Hazel Park and Eastpointe are forming an authority that would allow them to seek 14-mill tax increases for fire protection. They should ditch that idea and try to find savings elsewhere.
The Oakland County and Macomb County communities are miles apart geographically, so funds from the tax hike would go directly to the respective local governments.
The authority would not coordinate any consolidation or sharing of services between the cities.
According to a 1988 state law, communities can form such authorities and seek up to 20 mills for public safety.
The authority is deceptive way of allowing municipalities to go beyond their statutory tax limits. Cities must restrict their general fund levies to 20 mills or less. Eastpointe’s general fund rate is 19.17 mills and Hazel Park’s about 19.5.
Exploring ways to save taxpayers money is a better idea. Forming such an authority as an avenue for a large tax increase isn’t fair to residents. Police and fire protection should be basic services financed through regular taxes, not extra millage levies.
Although the cities can form an authority on their own, they must get voter approval for any tax boosts to take effect. City officials are looking at the Feb. 24, 2015 election.
Before supporting any tax hike, residents should be convinced that their local governments have exhausted all other means of cost savings.
Both communities have already made some efforts to save money.
Eastpointe has privatized public works. It has joined Roseville and St. Clair Shores for 911 dispatching services. Also, Eastpointe has formed a new recreation authority with Roseville after both communities eliminated their individual departments.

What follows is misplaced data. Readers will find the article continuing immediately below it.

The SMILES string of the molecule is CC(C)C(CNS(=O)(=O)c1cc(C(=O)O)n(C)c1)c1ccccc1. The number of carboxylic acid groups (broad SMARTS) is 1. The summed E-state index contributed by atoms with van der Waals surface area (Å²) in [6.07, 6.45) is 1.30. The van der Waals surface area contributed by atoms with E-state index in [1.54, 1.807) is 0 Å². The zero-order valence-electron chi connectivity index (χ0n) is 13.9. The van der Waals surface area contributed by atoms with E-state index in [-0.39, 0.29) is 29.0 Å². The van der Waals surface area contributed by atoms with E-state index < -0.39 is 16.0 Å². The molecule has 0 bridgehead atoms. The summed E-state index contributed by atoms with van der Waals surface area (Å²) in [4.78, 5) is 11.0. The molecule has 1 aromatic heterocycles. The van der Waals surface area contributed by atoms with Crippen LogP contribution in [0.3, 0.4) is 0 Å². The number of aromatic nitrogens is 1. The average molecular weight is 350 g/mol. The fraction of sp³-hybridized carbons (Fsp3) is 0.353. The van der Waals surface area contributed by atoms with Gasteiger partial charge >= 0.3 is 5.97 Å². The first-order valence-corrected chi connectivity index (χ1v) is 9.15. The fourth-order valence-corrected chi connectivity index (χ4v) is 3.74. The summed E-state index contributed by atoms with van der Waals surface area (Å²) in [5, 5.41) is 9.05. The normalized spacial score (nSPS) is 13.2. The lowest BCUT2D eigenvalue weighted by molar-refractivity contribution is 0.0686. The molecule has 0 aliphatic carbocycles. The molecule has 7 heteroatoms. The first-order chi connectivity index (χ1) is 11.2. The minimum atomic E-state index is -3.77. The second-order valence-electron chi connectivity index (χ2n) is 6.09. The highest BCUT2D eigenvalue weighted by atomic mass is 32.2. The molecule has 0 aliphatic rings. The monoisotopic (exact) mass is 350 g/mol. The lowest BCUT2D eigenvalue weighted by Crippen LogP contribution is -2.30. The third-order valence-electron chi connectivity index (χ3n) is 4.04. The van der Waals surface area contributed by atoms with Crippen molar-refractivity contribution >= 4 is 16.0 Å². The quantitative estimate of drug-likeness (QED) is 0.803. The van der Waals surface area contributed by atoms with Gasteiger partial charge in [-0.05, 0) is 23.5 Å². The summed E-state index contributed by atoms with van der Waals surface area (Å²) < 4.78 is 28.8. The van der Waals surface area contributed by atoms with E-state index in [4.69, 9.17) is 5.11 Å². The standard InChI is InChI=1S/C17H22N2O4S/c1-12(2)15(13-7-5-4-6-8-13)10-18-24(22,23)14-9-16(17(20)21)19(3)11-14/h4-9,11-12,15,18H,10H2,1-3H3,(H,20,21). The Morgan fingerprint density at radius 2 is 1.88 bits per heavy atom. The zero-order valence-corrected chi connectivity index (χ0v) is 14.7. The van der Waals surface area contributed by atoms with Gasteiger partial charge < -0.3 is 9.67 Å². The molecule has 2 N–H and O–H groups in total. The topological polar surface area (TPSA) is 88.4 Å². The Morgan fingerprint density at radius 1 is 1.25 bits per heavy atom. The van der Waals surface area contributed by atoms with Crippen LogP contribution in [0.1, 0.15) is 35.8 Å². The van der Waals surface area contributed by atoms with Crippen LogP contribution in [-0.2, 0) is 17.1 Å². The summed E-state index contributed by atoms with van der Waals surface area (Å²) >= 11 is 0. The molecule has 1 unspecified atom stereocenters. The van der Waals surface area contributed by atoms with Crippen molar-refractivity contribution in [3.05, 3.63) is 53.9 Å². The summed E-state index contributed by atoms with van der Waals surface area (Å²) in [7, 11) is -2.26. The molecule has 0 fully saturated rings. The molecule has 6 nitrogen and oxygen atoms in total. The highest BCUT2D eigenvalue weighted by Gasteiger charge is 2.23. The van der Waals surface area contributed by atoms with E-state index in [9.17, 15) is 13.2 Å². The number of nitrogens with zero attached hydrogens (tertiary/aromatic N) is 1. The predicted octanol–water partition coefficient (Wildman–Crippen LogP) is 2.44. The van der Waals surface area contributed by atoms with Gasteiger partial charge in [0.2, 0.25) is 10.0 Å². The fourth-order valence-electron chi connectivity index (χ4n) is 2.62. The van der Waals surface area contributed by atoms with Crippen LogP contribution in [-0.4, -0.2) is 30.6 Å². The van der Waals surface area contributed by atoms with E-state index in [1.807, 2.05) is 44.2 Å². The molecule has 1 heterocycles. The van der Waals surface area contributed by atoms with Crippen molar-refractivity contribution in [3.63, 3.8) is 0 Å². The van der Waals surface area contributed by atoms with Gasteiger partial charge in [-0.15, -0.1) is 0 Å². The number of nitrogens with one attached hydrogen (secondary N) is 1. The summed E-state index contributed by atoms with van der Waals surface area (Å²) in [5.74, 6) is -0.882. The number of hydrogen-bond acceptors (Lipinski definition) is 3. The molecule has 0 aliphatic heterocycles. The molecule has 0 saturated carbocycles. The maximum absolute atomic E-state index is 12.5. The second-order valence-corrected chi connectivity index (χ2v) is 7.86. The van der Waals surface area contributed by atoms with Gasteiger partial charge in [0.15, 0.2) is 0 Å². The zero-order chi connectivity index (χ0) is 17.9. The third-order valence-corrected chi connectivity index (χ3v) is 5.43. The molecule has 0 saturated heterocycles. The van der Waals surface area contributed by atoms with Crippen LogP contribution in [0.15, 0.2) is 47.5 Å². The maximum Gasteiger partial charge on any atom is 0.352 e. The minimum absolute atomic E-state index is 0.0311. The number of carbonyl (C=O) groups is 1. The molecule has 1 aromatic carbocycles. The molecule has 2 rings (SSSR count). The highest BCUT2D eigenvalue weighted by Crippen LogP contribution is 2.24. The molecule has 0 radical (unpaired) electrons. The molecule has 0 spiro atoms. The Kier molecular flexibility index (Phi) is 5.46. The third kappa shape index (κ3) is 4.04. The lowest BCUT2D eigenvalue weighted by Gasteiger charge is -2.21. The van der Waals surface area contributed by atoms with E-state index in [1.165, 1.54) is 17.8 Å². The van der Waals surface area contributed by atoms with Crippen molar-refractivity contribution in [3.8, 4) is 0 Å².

Standard and Poor’s, a national municipal rating service, has even described Eastpointe’s 2014 financial management assessment as “strong,” upgrading it from “good.”
Officials from both communities say their staffs have been cut over the past few years and those remaining have taken wage decreases. Also, employee and retiree health care benefits have been modified or eliminated.
Eastpointe City Manager Steve Duchane and Hazel Park City Manager Edward Klobucher say they’ve investigated consolidating services with neighboring communities and also looked into contracting with their respective county sheriff offices for police services. The city managers claim these measures wouldn’t save any money.
But that’s hard to believe.
The communities decided to form an authority because each needs about 14 mills to balance their budgets, although the specific financial effects will vary.
If the millage is approved, Klobucher says Hazel Park would reduce its 9.8 mills approved for police and fire services in 2011 to 2 mills for just the police. Other general fund money would be used to support the police department while the 14 mills would go to the fire department.
In Eastpointe, the 14 mills would bring in about $5.9 million and erase a general fund deficit of about $4 million.
Officials say tax revenue has drastically dropped because of plummeting property values. They warn of deep cuts if the millage is not approved.
But if the cities can find savings through consolidation and shared services, then this kind of tax hike can be avoided.